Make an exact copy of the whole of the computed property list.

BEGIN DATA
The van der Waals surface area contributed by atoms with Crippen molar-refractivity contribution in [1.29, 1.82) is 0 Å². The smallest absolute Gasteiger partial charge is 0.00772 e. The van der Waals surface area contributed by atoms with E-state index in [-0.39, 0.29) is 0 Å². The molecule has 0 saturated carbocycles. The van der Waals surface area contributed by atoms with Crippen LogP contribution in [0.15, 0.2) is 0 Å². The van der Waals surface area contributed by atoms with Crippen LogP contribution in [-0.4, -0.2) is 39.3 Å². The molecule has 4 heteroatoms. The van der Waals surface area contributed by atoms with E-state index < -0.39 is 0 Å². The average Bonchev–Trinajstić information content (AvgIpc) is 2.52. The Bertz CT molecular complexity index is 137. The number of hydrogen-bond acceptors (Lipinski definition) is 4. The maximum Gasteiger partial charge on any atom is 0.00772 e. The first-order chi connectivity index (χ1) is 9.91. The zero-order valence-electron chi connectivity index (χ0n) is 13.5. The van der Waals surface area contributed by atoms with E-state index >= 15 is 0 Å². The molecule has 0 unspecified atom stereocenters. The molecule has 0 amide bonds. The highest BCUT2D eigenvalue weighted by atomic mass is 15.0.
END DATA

The van der Waals surface area contributed by atoms with Crippen molar-refractivity contribution in [1.29, 1.82) is 0 Å². The smallest absolute Gasteiger partial charge is 0.00772 e. The van der Waals surface area contributed by atoms with E-state index in [-0.39, 0.29) is 0 Å². The molecule has 0 saturated carbocycles. The van der Waals surface area contributed by atoms with Crippen LogP contribution in [0.15, 0.2) is 0 Å². The van der Waals surface area contributed by atoms with Crippen LogP contribution in [-0.4, -0.2) is 39.3 Å². The molecule has 4 heteroatoms. The van der Waals surface area contributed by atoms with E-state index < -0.39 is 0 Å². The average Bonchev–Trinajstić information content (AvgIpc) is 2.52. The Bertz CT molecular complexity index is 137. The number of hydrogen-bond acceptors (Lipinski definition) is 4. The maximum Gasteiger partial charge on any atom is 0.00772 e. The first-order chi connectivity index (χ1) is 9.91. The zero-order valence-electron chi connectivity index (χ0n) is 13.5. The van der Waals surface area contributed by atoms with E-state index >= 15 is 0 Å². The molecule has 0 unspecified atom stereocenters. The molecule has 0 amide bonds. The highest BCUT2D eigenvalue weighted by atomic mass is 15.0.